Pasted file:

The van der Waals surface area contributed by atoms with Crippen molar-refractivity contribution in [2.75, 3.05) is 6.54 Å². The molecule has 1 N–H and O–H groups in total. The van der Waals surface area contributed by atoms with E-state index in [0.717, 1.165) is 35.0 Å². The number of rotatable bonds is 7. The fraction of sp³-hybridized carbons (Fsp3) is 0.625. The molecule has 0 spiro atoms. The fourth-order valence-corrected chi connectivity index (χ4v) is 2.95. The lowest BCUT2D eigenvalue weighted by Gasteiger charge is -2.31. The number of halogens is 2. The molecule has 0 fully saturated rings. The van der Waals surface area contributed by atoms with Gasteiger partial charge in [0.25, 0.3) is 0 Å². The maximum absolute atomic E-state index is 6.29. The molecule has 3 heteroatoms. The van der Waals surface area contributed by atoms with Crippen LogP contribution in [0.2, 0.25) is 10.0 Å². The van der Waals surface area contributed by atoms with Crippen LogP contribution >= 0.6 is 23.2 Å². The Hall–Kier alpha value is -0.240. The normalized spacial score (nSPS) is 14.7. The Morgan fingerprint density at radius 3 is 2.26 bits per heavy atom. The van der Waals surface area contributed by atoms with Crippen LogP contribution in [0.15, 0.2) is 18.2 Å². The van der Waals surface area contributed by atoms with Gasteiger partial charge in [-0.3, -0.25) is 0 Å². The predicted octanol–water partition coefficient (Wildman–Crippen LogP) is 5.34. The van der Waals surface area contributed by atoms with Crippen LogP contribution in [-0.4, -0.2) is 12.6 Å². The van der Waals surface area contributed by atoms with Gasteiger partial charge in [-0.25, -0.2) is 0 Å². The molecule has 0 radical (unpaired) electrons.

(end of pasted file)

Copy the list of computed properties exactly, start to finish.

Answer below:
The van der Waals surface area contributed by atoms with Crippen molar-refractivity contribution in [2.75, 3.05) is 6.54 Å². The molecule has 1 N–H and O–H groups in total. The van der Waals surface area contributed by atoms with E-state index in [0.717, 1.165) is 35.0 Å². The number of rotatable bonds is 7. The fraction of sp³-hybridized carbons (Fsp3) is 0.625. The molecule has 0 spiro atoms. The fourth-order valence-corrected chi connectivity index (χ4v) is 2.95. The lowest BCUT2D eigenvalue weighted by Gasteiger charge is -2.31. The number of halogens is 2. The molecule has 0 fully saturated rings. The van der Waals surface area contributed by atoms with Gasteiger partial charge in [0.25, 0.3) is 0 Å². The maximum absolute atomic E-state index is 6.29. The molecule has 3 heteroatoms. The van der Waals surface area contributed by atoms with Crippen LogP contribution in [0.2, 0.25) is 10.0 Å². The van der Waals surface area contributed by atoms with Crippen LogP contribution >= 0.6 is 23.2 Å². The Hall–Kier alpha value is -0.240. The normalized spacial score (nSPS) is 14.7. The Morgan fingerprint density at radius 3 is 2.26 bits per heavy atom. The van der Waals surface area contributed by atoms with Crippen LogP contribution in [0.15, 0.2) is 18.2 Å². The van der Waals surface area contributed by atoms with Gasteiger partial charge in [-0.3, -0.25) is 0 Å². The predicted octanol–water partition coefficient (Wildman–Crippen LogP) is 5.34. The van der Waals surface area contributed by atoms with Crippen LogP contribution in [-0.4, -0.2) is 12.6 Å². The van der Waals surface area contributed by atoms with Gasteiger partial charge in [-0.25, -0.2) is 0 Å². The molecule has 0 radical (unpaired) electrons.